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I need to create a trigger that will add a record to a queue table whenever a record is modified in the main table. The record added to the queue table must contain every field that was modified for that record.

I have this code so far but I don't think it will work for multiple rows updated:

ALTER TRIGGER [dbo].[tr_EmpHistory]    
ON [dbo].[employeeData]  
FOR UPDATE 
AS 
BEGIN      
DECLARE @FieldsUpdated xml,  
@FieldsUpdated1 varchar(100)       
SELECT @Fieldsupdated1 = ' ' 
SELECT 
@FieldsUpdated1 = @FieldsUpdated1 + ' emp_bankaccountnumber' 
FROM inserted as a,  
deleted as b  
WHERE a.emp_id = b.emp_id             
AND a.emp_bankAccountNumber <> b.emp_bankAccountNumber  
SELECT      
@FieldsUpdated1 = @FieldsUpdated1 + 'emp_salary ' 
FROM inserted as a,        
deleted as b   
WHERE a.emp_id = b.emp_id       
AND a.emp_salary <> b.emp_salary 

SELECT    
@FieldsUpdated1 = @FieldsUpdated1 + 'emp_SSN ' 
FROM inserted as a,  
deleted as b  
WHERE a.emp_id = b.emp_id            
AND a.emp_SSN <> b.emp_SSN  
SELECT 
@FieldsUpdated1 = @FieldsUpdated1 + 'emp_lname ' 
FROM inserted as a,  
deleted as b  
WHERE a.emp_id = b.emp_id           
AND a.emp_lname <> b.emp_lname  
SELECT      
@FieldsUpdated1 = @FieldsUpdated1 + 'emp_fname ' 
FROM inserted as a,  
deleted as b  
WHERE a.emp_id = b.emp_id     
AND a.emp_fname <> b.emp_fname  
SELECT 
@FieldsUpdated1 = @FieldsUpdated1 + 'emp_manager ' 
FROM inserted as a,  
deleted as b  
WHERE a.emp_id = b.emp_id          
AND a.emp_manager <> b.emp_manager  
SELECT @Fieldsupdated =  ( 
SELECT COLUMN_NAME AS Name 
FROM INFORMATION_SCHEMA.COLUMNS  
WHERE TABLE_NAME = 'employeeData' 
AND CHARINDEX(COLUMN_NAME,(ltrim(rtrim(@fieldsupdated1)))) > 0 
FOR XML AUTO, ROOT('Fields') )

INSERT INTO auditEmployeeData( 
audit_emp_id, 
audit_emp_bankAccountNumber,
audit_emp_salary, 
audit_emp_SSN, 
audit_emp_lname, 
audit_emp_fname, 
audit_emp_manager, 
ColumnsUpdated ) 

SELECT emp_id, 
emp_bankAccountNumber, 
emp_salary,    
emp_SSN,   
emp_lname,  
emp_fname,     
emp_manager,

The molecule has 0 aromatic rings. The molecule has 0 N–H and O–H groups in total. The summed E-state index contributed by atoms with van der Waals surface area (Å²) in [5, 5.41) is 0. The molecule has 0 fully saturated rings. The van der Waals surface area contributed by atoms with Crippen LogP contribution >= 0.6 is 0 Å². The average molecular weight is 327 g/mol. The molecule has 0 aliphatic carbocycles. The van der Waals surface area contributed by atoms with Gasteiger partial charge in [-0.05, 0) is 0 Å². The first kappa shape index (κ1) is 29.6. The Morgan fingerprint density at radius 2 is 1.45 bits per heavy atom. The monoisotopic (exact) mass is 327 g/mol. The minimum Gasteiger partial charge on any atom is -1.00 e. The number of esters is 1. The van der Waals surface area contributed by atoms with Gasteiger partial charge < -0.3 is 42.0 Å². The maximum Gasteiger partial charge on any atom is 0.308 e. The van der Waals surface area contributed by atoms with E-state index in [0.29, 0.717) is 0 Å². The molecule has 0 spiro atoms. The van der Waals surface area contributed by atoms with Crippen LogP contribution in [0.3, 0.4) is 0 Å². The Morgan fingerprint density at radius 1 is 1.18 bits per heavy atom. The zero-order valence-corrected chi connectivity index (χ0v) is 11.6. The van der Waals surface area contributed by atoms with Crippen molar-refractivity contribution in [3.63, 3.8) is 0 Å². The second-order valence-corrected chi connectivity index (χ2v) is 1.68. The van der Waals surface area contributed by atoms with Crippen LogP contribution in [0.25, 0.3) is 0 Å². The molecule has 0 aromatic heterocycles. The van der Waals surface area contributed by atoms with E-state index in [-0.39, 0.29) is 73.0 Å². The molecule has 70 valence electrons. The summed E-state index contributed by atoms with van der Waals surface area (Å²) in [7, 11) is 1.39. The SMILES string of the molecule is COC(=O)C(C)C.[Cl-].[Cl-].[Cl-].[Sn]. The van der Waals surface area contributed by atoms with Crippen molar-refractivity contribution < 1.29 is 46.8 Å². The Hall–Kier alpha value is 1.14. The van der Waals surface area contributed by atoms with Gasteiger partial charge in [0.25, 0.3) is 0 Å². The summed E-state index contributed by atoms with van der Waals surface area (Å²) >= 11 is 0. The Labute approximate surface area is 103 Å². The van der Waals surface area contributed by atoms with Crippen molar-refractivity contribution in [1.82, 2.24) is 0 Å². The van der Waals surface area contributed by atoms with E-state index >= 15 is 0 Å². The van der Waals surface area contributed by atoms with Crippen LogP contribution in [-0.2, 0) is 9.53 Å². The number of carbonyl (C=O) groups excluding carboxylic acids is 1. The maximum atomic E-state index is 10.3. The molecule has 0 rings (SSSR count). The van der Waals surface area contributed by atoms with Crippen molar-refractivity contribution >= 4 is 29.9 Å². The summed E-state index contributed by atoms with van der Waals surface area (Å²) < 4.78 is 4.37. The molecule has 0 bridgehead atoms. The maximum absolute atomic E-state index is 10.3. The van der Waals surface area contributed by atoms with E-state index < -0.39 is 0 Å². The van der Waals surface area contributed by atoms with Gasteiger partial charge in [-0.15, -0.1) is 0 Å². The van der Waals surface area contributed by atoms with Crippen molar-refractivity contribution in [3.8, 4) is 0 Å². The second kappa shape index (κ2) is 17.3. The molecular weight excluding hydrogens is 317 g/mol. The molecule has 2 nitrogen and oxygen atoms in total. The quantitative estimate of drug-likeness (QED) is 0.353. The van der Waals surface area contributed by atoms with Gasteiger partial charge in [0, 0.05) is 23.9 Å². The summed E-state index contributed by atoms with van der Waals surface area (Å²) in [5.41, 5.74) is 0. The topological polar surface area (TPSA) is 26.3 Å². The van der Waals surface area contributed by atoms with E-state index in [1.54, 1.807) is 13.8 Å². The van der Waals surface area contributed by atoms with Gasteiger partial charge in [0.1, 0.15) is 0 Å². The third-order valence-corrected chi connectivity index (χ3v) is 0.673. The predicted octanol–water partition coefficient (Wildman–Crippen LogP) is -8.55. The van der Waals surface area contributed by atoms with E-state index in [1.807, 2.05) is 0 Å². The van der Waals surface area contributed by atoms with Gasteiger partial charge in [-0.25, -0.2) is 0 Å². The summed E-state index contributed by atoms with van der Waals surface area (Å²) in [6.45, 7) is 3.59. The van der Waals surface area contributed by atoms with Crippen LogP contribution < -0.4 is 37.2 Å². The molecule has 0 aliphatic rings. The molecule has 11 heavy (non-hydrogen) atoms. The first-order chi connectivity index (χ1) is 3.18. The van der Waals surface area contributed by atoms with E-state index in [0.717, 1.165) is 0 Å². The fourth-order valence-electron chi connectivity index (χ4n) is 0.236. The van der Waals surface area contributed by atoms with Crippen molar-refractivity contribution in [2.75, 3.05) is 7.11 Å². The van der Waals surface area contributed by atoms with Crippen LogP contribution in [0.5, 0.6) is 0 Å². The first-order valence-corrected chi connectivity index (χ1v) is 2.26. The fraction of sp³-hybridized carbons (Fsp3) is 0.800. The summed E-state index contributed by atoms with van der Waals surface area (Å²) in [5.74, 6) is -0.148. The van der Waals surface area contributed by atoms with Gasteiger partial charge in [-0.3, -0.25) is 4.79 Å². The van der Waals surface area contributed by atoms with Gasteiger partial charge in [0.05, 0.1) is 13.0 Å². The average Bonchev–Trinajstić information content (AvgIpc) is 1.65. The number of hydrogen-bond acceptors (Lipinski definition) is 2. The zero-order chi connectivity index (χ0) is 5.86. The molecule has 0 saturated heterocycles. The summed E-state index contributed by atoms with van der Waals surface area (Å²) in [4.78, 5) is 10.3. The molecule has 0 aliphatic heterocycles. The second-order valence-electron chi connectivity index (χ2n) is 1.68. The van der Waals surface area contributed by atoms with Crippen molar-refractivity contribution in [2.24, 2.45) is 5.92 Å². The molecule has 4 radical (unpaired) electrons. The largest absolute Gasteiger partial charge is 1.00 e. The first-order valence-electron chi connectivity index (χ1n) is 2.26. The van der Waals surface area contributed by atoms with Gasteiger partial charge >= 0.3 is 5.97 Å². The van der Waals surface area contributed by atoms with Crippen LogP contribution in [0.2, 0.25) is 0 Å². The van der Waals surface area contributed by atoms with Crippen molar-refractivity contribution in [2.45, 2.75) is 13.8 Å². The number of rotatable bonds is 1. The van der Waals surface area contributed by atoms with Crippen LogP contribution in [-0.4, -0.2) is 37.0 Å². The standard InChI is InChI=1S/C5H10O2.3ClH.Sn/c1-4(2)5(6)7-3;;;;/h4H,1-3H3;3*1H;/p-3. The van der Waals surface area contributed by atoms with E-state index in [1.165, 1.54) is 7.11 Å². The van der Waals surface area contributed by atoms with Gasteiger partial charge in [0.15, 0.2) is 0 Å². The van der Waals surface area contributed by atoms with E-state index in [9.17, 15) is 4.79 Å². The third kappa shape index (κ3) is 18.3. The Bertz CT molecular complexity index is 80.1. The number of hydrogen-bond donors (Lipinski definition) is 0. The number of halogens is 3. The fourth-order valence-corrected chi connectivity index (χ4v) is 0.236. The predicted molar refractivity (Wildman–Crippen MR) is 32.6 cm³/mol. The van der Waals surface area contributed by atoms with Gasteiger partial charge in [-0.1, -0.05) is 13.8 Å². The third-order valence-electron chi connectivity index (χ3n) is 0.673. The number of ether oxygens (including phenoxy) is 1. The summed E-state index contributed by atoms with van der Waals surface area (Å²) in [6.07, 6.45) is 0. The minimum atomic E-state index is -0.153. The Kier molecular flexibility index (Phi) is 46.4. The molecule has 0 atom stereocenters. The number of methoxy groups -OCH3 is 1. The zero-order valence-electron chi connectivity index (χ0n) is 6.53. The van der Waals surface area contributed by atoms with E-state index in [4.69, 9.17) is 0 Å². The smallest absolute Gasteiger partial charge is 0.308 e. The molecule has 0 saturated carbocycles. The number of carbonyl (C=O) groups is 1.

@FieldsUpdated   
FROM INSERTED  
END
GO 

If I am understanding this correctly, if one record had last name updated and another record got the first name updated at the same time then both records would be logged as having both first and last named changed. Is that correct? If so, how could I make it work correctly without using a cursor?

The only way I can think to solve the problem is to use a cursor but I know that is not a good idea. Any help would be appreciated.

Thanks!

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2  
Please do not use implied join syntax, it is a SQL antipattern! –  HLGEM Aug 30 '12 at 14:10
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2 Answers 2

up vote 0 down vote accepted

You can use CASE to build a value row-by-row showing the changed columns:

select i.emp_id,
  case when i.foo <> d.foo then ',foo' else '' end +
  case when i.bar <> d.bar then ',bar' else '' end as changedcolumns
  from inserted as i inner join
    deleted as d on d.emp_id = i.emp_id

Some additional fiddling about can eliminate the extra delimiter.

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I think that may work. Let me do some testing to make sure. Thanks! –  Jeremy Aug 30 '12 at 16:38
    
That did exactly what I needed. Thanks! –  Jeremy Aug 30 '12 at 21:28
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Your code as it stands will not work if multiple records are updated.

Are you really tied to that audit table structure? We find it more useful to store both the old and new data as well as the id of the application or person who changed the data and the date of the data. This structure will make it very hard to retrieve data back if someone makes a change you want to reverse and doesn't allow you to identify when or who made the change. If you haven't yet implemeted the audit tables I would first seriosuly consider redesigning them.

If I was stuck with the design you show, I would create temp tables or table variables to store the data as you go through each field. I woudl use an isnert for teh first one and then a merge statement for each of the others to either update the record if is is already tehre or insert a new one if it is not. Once the temp table is populated, then I woudl insert to the audit table witha selct from that table. This will be faster than a cursor, but not speedy due to the really bad design of the audit table. One should not generally design a table to include comma delimited lists espcially not when you are going to need performance on the query as you will in a trigger.

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It isn't for an audit table and nothing is stored in comma delimited lists. We have to make a call to a 3rd party web service whenever our data changes to update the 3rd party. This queue table will store which record was updated along with the specific fields that were changed in XML. A service will run through this queue table and get the current value of any changed fields and call the 3rd party webservice to notify them of the new changed data. –  Jeremy Aug 30 '12 at 14:34
3  
auditEmployeeData is not an audit table? Forgive me for thinking it was. –  HLGEM Aug 30 '12 at 14:35
    
I don't need to know what the old value was or who/what changed the data. I only care that the data was actually changed. –  Jeremy Aug 30 '12 at 14:39
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